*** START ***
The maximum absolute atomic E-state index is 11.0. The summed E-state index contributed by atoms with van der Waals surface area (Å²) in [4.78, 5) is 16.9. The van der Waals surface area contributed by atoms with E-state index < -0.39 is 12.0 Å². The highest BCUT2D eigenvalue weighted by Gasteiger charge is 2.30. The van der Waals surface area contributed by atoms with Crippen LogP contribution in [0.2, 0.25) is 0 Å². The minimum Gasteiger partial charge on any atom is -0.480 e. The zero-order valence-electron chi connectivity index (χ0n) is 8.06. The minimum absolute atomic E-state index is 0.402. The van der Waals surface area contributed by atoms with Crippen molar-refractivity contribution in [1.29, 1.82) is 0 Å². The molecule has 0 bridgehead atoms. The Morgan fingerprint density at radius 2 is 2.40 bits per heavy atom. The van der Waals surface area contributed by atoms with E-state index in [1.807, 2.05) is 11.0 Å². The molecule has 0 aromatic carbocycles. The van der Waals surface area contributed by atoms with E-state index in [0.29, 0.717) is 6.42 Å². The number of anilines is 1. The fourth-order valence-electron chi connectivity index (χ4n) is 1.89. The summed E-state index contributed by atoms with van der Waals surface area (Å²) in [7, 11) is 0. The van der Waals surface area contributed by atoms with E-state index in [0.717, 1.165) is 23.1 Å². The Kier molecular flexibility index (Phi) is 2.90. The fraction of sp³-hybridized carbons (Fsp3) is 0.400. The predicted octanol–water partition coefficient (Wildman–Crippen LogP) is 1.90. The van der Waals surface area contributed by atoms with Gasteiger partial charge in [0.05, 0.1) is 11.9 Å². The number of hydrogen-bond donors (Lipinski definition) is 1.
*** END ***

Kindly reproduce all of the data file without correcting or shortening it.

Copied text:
The maximum absolute atomic E-state index is 11.0. The summed E-state index contributed by atoms with van der Waals surface area (Å²) in [4.78, 5) is 16.9. The van der Waals surface area contributed by atoms with E-state index < -0.39 is 12.0 Å². The highest BCUT2D eigenvalue weighted by Gasteiger charge is 2.30. The van der Waals surface area contributed by atoms with Crippen LogP contribution in [0.2, 0.25) is 0 Å². The minimum Gasteiger partial charge on any atom is -0.480 e. The zero-order valence-electron chi connectivity index (χ0n) is 8.06. The minimum absolute atomic E-state index is 0.402. The van der Waals surface area contributed by atoms with Crippen molar-refractivity contribution in [1.29, 1.82) is 0 Å². The molecule has 0 bridgehead atoms. The Morgan fingerprint density at radius 2 is 2.40 bits per heavy atom. The van der Waals surface area contributed by atoms with E-state index in [1.807, 2.05) is 11.0 Å². The molecule has 0 aromatic carbocycles. The van der Waals surface area contributed by atoms with E-state index in [0.29, 0.717) is 6.42 Å². The number of anilines is 1. The fourth-order valence-electron chi connectivity index (χ4n) is 1.89. The summed E-state index contributed by atoms with van der Waals surface area (Å²) in [7, 11) is 0. The van der Waals surface area contributed by atoms with E-state index in [0.717, 1.165) is 23.1 Å². The Kier molecular flexibility index (Phi) is 2.90. The fraction of sp³-hybridized carbons (Fsp3) is 0.400. The predicted octanol–water partition coefficient (Wildman–Crippen LogP) is 1.90. The van der Waals surface area contributed by atoms with Gasteiger partial charge in [0.05, 0.1) is 11.9 Å². The number of hydrogen-bond donors (Lipinski definition) is 1.